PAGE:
Signpost (Weber, Utah), 1970-02-031
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The Mood Ebony acd tiiiiiiiasis ween rnnfinues flirouati FrI V' il f' - I ' if kk i ;- - r If i 1 ,' : I: - . , i f ,.,. ,ie:,. CLYDE JONES mid his bund tonight entertain to "The Mood Ebony." Wtbtt tate Volume 29, Number 26 Weber State College, Ogden, Utah 84403 Tuesday, February 3, 1970 Thi s week is black week on the Weber State campus with "The Mood Ebony" theming several e-vents and activities which will continue through Friday. Today at 12 noon in the Union building auditorium a film will . be shown entitled "Lost, Sto-len, or Strayed" which is a movie concerning black history. Also a pillow concert tonight will feature "Conga," a local group of black musicians. Dr. Troy Gill will speak Wed-nesday at 12 noon in the UB auditorium on "Black studies." Dr. Gill is from Salt Lake City and is now on the faculty at West-minster College. He received his M.D. at Howard University in Washington D.C. He Instituted .black studies at Westminster. Thursday another film, "The Heritage of Slavery," will be shown In the union building audi-torium at 12 noon. Bill Russell, basketball star of the Boston Celtics, will speak Thursday night at 8 in the Fine Arts auditorium. Admission will be $1 for students and $1.50 for general public. Tall, lean and congenial, Bill Russell has left his mark on Boston basketball history. Win-ning is his bag, and in his 12 years with the Celtics, Russell has led his team to 10 world championships. He is the first player-coach in Boston sports It was a battle of mimeogra-phed sheets during the contro-versy over the methodology of the James Robinson apprehension. The first statements were made by the Black Student Un-ion. They were hastily typed and distributed to administration. They urged blacks to "no longer tolerate deliberate injus. tice." Another later statement distributed to students said, "The day of reckoning has ar-rived on the Weber State Cam-pus."The third" and most formal of the statements was presented to the administration, listing ten "justifications" which inclu. ded alleged uncooperation with blacks and the Black Student Union and mentioned several inci-dents in which they have pre-viously claimed greviances. Six demands were also in. eluded in the statement; A black Dean of Men, disnissal of Cam-pus Security Cheif Carver until complete investigation is com-pleted, investigation of all ad-ministrators involved, investiga-tion of the Robinson incident, the contacting of a black official before any blacks are ar. rested, and immediate written reply from the administration about the progress of these ac tions. Although this statement Vas dated and "immediate" action requested, no deadline was inclu. ded nor any alternate action by BSU outline, except, "failure to comply. . .will only aggravate an already explosive situation." Statements by the admlnistra-tion to the press Wednesday dealt only with the actual legal, ity of the Robinson incident, say. ing, " it had nothing to do with Weber State College," and "a college campus is no sanctuary for students or others who are being sought for legal reasons." The statement also noted the at. torney general's investigation of the event and that any legal ac. tion. . .will be determined by his office." The ASWSC statement made by Paul Neuenschwander simply outlined the events and suggested "as mature college students we must act with discretion, not e. motion." At latest count, a total of six statements from groups were circulating. Investigation moves ahead According to President William Miller, the Attorney Gen. eral of Utah will arrive on campus soon to help unravel legal, ities concerning the apprehension of James Robinson last Tuesday. , Robinson was picked up by California bail bondsmen who had full support of campus security officers. Robinson allegedly jum-ped a $1,700 bail after failing to appear in court on at least two charges. Although the office of the attorney general hasn't at this time been officially on campus, President Miller commented that he "hopes the man who will represent the attorney general ' will be here before the end of the week." "We are not lawyers," he added, and indicated that every, thing possible was being done. Vice president Helmut Hofman said in an interview that the ad-ministration had "nothing to hide," "The administration is working within the framework of the law," he said. Concerning the investigation, Byron Warfeild-Graham of the Black Student Union stated, "We welcome it." He added, however, skepticism as to the value of the investigation. ti K v history and the first Negro to manage full-time in a major league of any sport. SPORTS ILLUSTRATED nam-ed him "Sportsmen of the Year" in 1968. But, his Interests are not confined to the basketball court. Bill Russell is very con-cerned about and hip to today's young scene. "This is the great, est college generation in this country's history because it has become involved in people." Russell has said about racial problems:' "If someone could find a way to make a profit out of better race relationships, it would be solved in four or five days, or a couple of weeks at the most." He comments on the country, "This is a great, great conn, try- For this country to be as great as it can be, I would die." On basketball he state, "Players react to different stimuli. Some guys you berate, some your priase. If you happen to have a team of guys who need to be yelled at, well you yell at them and you hope your manner Is convincing." There will be no reserved seats to this lecture. Tickets will be on sale at the union building main desk and also at the door. Friday, Feb. 6, a lecture in the union building auditorium at 12 noon will feature Harold Per. ry, a man who played basket, ball at the University of San Francisco and is now an attorney of law in Oakland, Calif. He has a background in economics and " political development and is the local community organizer in the Oakland area. Climaxing the week's ac tivlties will be a dance in the union building ballroom beginning at 9 p.m. Admission will be $1 per person or $1.50 per couple. . " A ) y - - 1 u - LD, Excels gain trophies BILL ALLRED as the professor; Claudia Thomason as the student; and Robbie Thacker as the maid will star in The Lesson" one of two absurd plays to be presented this evening by the Weber State theatre department. "The New Tenant will be the other presentation from the theatre of the absurd and will also star Bill Allred. The plays will begin promptly 8 p.m. and will be held in the Fine Arts cellar theatre. Price is $2 00 but students and faculty are admitted for half price. An opening gala will be held tonight and cast and audience members will be invited to attend an informal tea. by Glen Curtis Staff Reporter LaDianeada and Excelsior each captured their third consecutive Songfest victory Wednesday to retire both traveling trophies. Eleven organizations joined in the AMS.AWS competition before a packed crowd in the Fine Arts auditorium. LD pulled first place honors in the women's division with "Soft Rain" by Janet Cox and "Re-verie in Blue, Oar, The Impossible Ring," with words by Janet Cox and Susan Gibby. Oty-okwa won second place with "Hushabye Mountain," and "Lit-tie Ochie." Fun song "Sweet Sue Meets Caroline" by Dee Fuhriman and Kevin Wheelwright and "All's Right in the World" were the trophy winning numbers which Excels presented to top the men's division. Delta Phi Kappa ranked a close second with "The Water Is Wide" and "Fratas. trology." Songfest rules required each group to present one standard musical number worthy of some effort and an original song stres. sing originality in words during their ten minute portion. Winners were chosen for their showmanship and skill. Each group was allowed to use two musical instruments and panto-m Ine.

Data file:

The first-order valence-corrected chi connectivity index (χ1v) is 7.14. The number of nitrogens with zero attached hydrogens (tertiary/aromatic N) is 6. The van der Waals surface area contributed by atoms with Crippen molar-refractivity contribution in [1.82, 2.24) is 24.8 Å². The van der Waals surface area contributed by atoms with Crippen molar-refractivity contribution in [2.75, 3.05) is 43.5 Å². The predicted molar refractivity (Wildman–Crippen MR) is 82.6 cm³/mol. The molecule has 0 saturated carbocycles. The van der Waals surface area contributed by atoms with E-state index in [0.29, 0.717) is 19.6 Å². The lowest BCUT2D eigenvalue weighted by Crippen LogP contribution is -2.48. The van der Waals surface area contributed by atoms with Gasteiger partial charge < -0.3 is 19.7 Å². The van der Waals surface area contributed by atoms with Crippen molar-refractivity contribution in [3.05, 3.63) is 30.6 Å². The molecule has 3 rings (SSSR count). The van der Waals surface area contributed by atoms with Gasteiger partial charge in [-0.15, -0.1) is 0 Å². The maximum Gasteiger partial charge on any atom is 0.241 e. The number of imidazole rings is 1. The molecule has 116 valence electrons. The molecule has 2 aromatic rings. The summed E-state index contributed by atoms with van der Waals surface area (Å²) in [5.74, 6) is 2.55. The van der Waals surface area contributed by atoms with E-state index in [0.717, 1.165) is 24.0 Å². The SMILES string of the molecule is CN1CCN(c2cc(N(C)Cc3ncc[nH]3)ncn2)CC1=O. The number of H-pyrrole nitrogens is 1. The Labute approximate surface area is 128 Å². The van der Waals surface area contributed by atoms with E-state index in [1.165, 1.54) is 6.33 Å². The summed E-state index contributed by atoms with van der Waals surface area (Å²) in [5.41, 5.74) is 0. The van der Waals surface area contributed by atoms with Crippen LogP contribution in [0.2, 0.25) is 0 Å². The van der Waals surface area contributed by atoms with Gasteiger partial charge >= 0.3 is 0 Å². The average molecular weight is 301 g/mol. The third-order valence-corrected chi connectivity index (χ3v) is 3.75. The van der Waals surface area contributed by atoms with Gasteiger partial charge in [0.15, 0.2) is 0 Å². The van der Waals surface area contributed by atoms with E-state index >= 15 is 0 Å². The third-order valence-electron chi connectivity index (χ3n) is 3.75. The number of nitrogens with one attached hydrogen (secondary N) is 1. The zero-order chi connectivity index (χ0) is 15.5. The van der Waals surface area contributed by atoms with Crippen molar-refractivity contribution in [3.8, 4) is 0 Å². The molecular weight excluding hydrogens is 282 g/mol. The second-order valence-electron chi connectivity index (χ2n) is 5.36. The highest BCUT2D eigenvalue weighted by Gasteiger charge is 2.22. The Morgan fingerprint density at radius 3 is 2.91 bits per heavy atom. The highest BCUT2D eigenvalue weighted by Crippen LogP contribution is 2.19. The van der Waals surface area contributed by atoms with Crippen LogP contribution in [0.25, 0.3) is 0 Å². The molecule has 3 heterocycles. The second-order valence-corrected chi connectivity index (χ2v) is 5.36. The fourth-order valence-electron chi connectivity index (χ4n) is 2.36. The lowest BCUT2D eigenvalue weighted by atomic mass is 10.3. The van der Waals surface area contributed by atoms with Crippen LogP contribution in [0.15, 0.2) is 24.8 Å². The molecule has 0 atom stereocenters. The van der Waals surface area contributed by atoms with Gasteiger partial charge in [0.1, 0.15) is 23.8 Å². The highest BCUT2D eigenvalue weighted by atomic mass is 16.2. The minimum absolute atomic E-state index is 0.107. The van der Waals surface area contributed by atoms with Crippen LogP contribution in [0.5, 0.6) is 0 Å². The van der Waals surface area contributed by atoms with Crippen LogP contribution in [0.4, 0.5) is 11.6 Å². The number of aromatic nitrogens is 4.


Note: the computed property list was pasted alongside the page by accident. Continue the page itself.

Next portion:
|Title||Signpost (Weber, Utah), 1970-02-03, Vol. 29, No. 26|
|Creator||Weber State College|
|Contributors||Associated Students of Weber College; A generous grant from the Utah State Library and the Institute of Museum and Library Services.|
|Description||Weber's current student newspaper, the Signpost, first appeared on September 29, 1937. For two years prior to that time, campus news was disseminated via announcements posted on a bulletin board known as the "Signpost". As a result, the masthead of the first issue of the paper itself featured a rudimentary wooden sign with the title spelled out in rustic-looking letters. Over the years the paper has been published continuously, though the look, size and style has changed several times.|
|Subject||College student newspapers and periodicals; Weber State College|
|Publisher Digital||Stewart Library, Weber State University|
|Source||University Archives LD5893.W55 S5, Stewart Library, Weber State University|
|Rights Management||Public Domain. Courtesy of University Archives, Stewart Library, Weber State University.|